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BK-Hunters

Lychgates

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With the spate of new category proposals, it made me think of a category I believe someone proposed eons ago.

 

Lychgates - (A lychgate, also spelled lichgate, lycugate, lyke-gate or as two separate words lych gate, (from Old English lic, corpse) is a gateway covered with a roof found at the entrance to a traditional English or English-style churchyard.)

 

Was this once proposed or am I dreaming once again (or should that be still)?

 

Keith

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With the spate of new category proposals, it made me think of a category I believe someone proposed eons ago.

 

Lychgates - (A lychgate, also spelled lichgate, lycugate, lyke-gate or as two separate words lych gate, (from Old English lic, corpse) is a gateway covered with a roof found at the entrance to a traditional English or English-style churchyard.)

 

Was this once proposed or am I dreaming once again (or should that be still)?

 

Keith

 

I thought that category idea died for underprevalence and non-global reasons.

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Posted (edited)

 

I thought that category idea died for underprevalence and non-global reasons.

 

The thread is HERE.

 

Seems so - oh well...

 

EDIT: Maybe not - non-global(ity?)(ness?)(ification?) was mentioned once by Rikitan. Most of the rest of the thread contained Q & A dealing with clarification of what a lychgate was and was not.

 

Our personal experience with lychgates is limited to parts of North America. They are somewhat common here, especially in relation to Anglican and Presbyterian churches, as I recall.

 

We also encountered one at a cemetery. It was used as cover for caskets to keep them out of the sun while a grave was being dug or before a funeral ceremony had begun.

 

Keith

Edited by BK-Hunters
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I can think of three without really thinking. One I've waymarked as a war memorial. All are associated with Anglican churches. That's two hemispheres covered.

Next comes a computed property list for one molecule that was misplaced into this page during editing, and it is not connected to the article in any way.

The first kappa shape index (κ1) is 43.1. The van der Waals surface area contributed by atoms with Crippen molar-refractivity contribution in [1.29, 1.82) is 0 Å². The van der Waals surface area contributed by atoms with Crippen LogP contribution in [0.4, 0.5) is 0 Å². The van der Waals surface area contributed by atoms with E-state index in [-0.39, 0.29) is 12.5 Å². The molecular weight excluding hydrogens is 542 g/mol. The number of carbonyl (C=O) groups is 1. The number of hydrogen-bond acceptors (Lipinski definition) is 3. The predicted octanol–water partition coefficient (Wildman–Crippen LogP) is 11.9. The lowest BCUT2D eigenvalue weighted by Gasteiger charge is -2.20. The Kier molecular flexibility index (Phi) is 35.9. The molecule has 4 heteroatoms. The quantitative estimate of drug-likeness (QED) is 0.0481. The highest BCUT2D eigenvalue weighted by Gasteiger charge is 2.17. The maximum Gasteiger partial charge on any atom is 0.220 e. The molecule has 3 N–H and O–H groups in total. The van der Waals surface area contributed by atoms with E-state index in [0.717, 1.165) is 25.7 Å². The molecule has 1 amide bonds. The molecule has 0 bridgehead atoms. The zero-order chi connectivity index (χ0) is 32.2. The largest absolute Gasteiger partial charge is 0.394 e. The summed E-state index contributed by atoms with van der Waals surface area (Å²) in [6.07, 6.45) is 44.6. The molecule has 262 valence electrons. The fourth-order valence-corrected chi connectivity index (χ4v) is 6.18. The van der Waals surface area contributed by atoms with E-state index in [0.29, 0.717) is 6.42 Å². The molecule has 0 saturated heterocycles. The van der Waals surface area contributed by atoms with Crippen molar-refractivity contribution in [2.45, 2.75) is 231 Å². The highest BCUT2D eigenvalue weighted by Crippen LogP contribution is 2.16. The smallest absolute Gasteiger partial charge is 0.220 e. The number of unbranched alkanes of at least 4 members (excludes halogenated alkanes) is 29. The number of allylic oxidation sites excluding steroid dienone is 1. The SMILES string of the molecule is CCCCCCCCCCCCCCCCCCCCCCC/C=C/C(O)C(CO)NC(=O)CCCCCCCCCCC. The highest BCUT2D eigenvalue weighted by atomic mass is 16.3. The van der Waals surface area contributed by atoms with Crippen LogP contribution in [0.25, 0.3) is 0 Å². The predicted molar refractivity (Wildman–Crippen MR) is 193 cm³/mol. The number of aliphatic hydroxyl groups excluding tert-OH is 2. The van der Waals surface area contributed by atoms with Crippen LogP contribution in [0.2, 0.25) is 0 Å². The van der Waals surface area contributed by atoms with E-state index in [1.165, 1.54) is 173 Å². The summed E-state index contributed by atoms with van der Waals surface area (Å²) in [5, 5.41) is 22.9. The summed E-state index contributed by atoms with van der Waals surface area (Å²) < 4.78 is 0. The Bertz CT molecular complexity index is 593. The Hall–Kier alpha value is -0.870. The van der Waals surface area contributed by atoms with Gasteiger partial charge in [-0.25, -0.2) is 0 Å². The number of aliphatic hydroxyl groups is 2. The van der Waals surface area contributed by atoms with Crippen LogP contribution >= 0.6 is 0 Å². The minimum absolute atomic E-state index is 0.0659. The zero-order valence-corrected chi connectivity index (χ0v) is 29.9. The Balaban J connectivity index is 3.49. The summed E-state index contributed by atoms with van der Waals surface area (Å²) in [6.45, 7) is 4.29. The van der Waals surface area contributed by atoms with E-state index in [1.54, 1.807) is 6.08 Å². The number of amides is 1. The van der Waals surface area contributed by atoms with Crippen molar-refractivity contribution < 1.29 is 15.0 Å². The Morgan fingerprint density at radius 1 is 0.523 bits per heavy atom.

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Without success, I have been looking for one since the category was suggested two years ago.

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I can think of three without really thinking. One I've waymarked as a war memorial. All are associated with Anglican churches. That's two hemispheres covered.

 

In the UK they are often repaired/replaced as a memorial, often to those who died in the war (First and Second World War) and sometimes the local Gentry/Lord etc...

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I did not expect to find any in my home country, but by chance I walked across a municipal cemetery of a very rural village with a very nice one. It looked quite new (less than 10 years). Maybe it's the only one all over the country, but one is better than none.

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I can think of three without really thinking. That's two hemispheres covered.

 

"two hemispheres" - we've got the world covered, then. :rolleyes:

 

I remember one in PEI that has become a citizen memorial. All the ones I can think of were associated with churches about 100 (or more) years old. There's one at the Anglican Cathedral in Spokane.

 

Keith

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With the spate of new category proposals, it made me think of a category I believe someone proposed eons ago.

 

Lychgates - (A lychgate, also spelled lichgate, lycugate, lyke-gate or as two separate words lych gate, (from Old English lic, corpse) is a gateway covered with a roof found at the entrance to a traditional English or English-style churchyard.)

 

Was this once proposed or am I dreaming once again (or should that be still)?

 

Keith

 

I thought that category idea died for underprevalence and non-global reasons.

 

Definitely two good reasons for its death.

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